Next Generation Emergency Services must now be resilient across many medias

Resilience can be defined as consistent performance over time. Resilience for communication and data means achieving as close to 100% uptime as possible, regardless of whether hardware, software, network, human error, or natural disasters impact your systems. It is a requirement for doing business in today’s “on-demand” world especially in industry verticals where critical services exist.

Nowhere is the need for resilience more acute than with the provision of emergency services. Access for callers dialing 112, 999, 911, etc. needs to happen 100% of the time,  which means that there is no room for call blocking, and during a major event that may lead to a flood of calls these need to roll over from one PSAP (Public Safety Answering Point) to another if necessary.

APCO International, the world’s oldest and largest organization of public safety communications professionals writes:

“In a next-generation environment, PSAPs (Public Safety Answering Point) can transition premises-based call handling to distributed systems using ESInet connectivity to establish a robust and unified system among numerous PSAPs. This configuration enables a higher level of reliability by placing core systems at redundant hosted locations to protect operational continuity from local outages to large-scale disasters.” (APCO 43, p. 62).

But the world has changed. In many countries traditional copper-based voice communications are being replaced with fibre, wifi and the way we communicate has moved from the traditional wired phone beyond mobile to data-driven applications and even social media channels. Therefore, new networks and infrastructure are required and PSAPs must adapt to these new media channels and streams of information. This new infrastructure we refer to as an ESInet (Emergency Services IP Network).

Resilient ESInet design and implementation are absolutely critical to meet these needs along with the ability to address and accommodate future network requirements as consumer technology and behaviors change.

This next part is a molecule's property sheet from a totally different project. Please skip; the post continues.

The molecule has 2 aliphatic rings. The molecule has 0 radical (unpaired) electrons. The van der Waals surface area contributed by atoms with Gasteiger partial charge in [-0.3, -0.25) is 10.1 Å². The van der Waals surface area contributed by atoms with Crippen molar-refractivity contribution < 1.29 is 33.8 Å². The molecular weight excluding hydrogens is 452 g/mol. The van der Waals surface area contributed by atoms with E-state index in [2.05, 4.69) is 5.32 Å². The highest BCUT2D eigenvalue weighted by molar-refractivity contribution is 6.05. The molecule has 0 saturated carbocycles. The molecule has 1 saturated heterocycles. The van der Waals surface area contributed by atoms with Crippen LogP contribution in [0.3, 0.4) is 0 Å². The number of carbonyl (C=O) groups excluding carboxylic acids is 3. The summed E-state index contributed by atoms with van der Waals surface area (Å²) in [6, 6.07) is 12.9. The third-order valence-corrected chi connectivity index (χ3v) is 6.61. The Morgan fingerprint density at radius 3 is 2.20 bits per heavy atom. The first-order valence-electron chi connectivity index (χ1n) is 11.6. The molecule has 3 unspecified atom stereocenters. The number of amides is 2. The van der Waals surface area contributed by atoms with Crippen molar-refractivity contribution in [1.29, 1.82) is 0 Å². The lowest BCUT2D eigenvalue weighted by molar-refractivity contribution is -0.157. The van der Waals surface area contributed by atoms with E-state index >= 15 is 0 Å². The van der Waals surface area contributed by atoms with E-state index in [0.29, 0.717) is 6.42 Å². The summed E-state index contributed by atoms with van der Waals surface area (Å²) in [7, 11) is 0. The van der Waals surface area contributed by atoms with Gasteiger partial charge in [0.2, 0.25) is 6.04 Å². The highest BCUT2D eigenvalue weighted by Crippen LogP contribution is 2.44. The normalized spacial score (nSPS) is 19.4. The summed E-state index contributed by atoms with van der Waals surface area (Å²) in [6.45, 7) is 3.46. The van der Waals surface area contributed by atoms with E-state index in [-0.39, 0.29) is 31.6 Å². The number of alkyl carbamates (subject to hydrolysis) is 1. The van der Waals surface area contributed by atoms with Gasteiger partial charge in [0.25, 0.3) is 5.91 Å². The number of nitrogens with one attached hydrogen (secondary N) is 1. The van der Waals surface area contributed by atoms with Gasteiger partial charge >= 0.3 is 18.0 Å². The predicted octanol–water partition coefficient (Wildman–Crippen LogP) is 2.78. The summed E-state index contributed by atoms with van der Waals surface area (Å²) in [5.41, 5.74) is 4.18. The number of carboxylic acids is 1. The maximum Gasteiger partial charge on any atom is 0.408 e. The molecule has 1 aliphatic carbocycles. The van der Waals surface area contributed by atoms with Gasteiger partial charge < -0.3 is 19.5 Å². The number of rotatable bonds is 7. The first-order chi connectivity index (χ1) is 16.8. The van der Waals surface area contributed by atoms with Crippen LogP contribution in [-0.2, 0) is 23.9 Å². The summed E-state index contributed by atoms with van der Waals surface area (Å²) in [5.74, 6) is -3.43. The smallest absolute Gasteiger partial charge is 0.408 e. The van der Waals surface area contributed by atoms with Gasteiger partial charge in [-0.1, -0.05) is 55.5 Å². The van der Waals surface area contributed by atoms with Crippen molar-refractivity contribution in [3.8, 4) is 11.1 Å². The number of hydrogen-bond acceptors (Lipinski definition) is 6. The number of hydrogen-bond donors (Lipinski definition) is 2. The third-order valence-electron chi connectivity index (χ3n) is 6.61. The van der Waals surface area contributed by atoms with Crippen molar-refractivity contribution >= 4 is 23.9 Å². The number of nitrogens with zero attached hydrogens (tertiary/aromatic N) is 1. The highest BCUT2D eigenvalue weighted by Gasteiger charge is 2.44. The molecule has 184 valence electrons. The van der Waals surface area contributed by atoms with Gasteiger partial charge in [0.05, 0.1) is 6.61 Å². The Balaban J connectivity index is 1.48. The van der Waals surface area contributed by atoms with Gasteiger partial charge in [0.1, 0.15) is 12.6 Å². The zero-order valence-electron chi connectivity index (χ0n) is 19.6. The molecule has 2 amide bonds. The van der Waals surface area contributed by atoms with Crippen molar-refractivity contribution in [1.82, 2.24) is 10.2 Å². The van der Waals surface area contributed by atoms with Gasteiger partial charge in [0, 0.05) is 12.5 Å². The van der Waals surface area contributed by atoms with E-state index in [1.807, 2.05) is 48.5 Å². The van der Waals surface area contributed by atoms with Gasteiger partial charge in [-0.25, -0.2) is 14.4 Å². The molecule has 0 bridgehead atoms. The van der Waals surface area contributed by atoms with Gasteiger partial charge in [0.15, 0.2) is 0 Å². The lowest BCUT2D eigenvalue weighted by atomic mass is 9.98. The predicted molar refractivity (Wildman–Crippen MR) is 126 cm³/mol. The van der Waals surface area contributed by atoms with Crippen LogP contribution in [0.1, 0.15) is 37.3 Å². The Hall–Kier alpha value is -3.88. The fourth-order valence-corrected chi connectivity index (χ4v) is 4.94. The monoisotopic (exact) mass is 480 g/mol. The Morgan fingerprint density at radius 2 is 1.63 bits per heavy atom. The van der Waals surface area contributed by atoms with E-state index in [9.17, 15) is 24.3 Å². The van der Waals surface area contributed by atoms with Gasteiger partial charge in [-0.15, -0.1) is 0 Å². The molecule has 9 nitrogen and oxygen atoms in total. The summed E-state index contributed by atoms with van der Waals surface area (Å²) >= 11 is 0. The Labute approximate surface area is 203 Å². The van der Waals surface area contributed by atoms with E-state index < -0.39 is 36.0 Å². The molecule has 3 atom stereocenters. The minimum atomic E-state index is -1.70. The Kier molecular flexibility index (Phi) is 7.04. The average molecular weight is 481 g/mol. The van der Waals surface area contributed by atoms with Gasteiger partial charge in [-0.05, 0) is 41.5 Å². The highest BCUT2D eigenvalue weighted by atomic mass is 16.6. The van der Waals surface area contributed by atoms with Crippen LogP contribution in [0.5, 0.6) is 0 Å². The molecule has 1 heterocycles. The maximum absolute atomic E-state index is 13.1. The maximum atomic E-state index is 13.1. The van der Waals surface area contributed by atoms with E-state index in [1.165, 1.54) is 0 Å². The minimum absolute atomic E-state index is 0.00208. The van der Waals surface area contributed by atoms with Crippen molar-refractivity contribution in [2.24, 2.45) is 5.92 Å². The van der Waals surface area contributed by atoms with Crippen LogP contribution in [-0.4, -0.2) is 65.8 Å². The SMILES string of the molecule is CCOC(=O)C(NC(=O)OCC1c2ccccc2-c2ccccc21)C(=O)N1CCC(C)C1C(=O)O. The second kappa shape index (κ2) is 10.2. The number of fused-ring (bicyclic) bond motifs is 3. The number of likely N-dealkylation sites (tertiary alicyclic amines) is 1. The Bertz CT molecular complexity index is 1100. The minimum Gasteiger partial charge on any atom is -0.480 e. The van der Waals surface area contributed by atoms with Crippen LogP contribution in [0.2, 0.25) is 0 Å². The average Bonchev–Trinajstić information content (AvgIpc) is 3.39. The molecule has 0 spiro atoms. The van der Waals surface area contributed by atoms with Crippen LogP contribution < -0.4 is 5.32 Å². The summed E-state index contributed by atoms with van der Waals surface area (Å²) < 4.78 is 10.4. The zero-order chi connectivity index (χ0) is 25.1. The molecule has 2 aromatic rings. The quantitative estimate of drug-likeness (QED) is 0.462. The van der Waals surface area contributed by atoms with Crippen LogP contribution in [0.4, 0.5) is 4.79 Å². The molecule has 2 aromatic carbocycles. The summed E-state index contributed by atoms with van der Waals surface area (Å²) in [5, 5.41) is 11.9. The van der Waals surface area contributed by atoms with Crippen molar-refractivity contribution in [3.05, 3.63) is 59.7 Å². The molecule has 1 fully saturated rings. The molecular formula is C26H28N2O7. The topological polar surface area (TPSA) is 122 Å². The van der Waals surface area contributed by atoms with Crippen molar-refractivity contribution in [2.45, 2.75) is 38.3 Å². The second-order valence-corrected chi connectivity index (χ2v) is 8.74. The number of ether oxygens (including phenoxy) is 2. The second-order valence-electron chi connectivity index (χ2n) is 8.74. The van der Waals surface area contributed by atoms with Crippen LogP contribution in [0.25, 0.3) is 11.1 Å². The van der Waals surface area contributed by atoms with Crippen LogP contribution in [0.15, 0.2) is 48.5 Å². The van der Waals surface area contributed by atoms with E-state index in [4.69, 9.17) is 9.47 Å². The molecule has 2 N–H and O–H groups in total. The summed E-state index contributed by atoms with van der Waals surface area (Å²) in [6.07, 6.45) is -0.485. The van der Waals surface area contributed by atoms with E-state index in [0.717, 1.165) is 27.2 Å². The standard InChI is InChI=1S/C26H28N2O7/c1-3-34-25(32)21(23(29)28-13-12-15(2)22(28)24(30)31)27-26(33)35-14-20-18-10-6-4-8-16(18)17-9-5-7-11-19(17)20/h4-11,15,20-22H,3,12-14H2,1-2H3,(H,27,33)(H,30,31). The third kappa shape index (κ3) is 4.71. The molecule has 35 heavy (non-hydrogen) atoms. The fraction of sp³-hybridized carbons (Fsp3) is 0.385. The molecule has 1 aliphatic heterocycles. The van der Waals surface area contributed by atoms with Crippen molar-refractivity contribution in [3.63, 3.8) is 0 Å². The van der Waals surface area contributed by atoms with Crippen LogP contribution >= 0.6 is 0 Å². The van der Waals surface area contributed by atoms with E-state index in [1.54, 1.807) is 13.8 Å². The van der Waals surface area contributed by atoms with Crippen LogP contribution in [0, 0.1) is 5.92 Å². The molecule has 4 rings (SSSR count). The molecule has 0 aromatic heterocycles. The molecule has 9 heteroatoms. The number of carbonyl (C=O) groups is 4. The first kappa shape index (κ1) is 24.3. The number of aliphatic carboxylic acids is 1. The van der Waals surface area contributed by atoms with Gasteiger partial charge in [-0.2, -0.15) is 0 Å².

However, network resilience demands an understanding of a city or region’s unique requirements. The Next Generation Core Services (NGCS) operating on that ESInet must have state-wide awareness of the downstream entities it is servicing as they are usually realized by a network of networks. Attempting to deliver calls to an entity that cannot receive or service them may result in dropped or unanswered calls. When this occurs, Emergency Service communication handling has become unreliable.

More emphasis must therefore be placed on fully adopting NENA i3 functional interface standards for North America or at every functional element within the NG9-1-1(or 112 in Europe) ecosystem. Using proactive notifications of service, element, and security states allows the upstream NGCS ESInet to activate policies for alternate routes to ensure emergency calls for service are always delivered, always answered.  Together with best practice, ESInet design, and NGCS standard interfaces, next-generation emergency call resilience can be fully realized.

As cities and regions move towards upgrading and expanding services to the next generation Emergency Services network, they need to build a solution robust enough to manage the long-term expansion of the communication ecosystem is paramount. The risks from 21st-century threats, such as the impact of climate change, ensuring the continuity of critical services in an emergency, and the ability to recover more quickly from service outages, will further challenge the resilience of the city’s aging infrastructure for years to come.

Transitioning from the traditional analog voice delivery system, through a digital transformation, to one with next-generation capabilities will be driven by the deployment of an ESInet network. This next-generation IP network will serve as the enabling technology to ensure resilience and continuity of service delivery with the industry’s highest level of system performance.

Nowhere is the need for resilience more acute than with the emergency services. Join us for an innovation workshop where we will discuss Next Generation Emergencies service provision and collaboration, and help you get a better view of transitioning while maintaining existing levels of service.

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About Phillip R. Rotheram

Head of North America Sales, Public Safety
Phil Rotheram is a technology evangelist and currently leads the sales efforts within North America for public safety within Atos. He has been an active participant in the industry for more than 25 years and has worked on multiple standards with NENA and APCO. Phil has advised many States, Cities, and Counties in their Digitalization of Public Safety, including Puerto Rico, Cayman Islands, and more recently St. Francois County, Missouri, and the California Office of Emergency Services (CalOES). The CalOES project is the largest NG9-1-1 Digitization project ever, supporting a population of almost 40 million residents and 30 million 9-1-1 calls a year. His passions include artificial intelligence, machine learning, advanced wireless networks, and all things public safety.  

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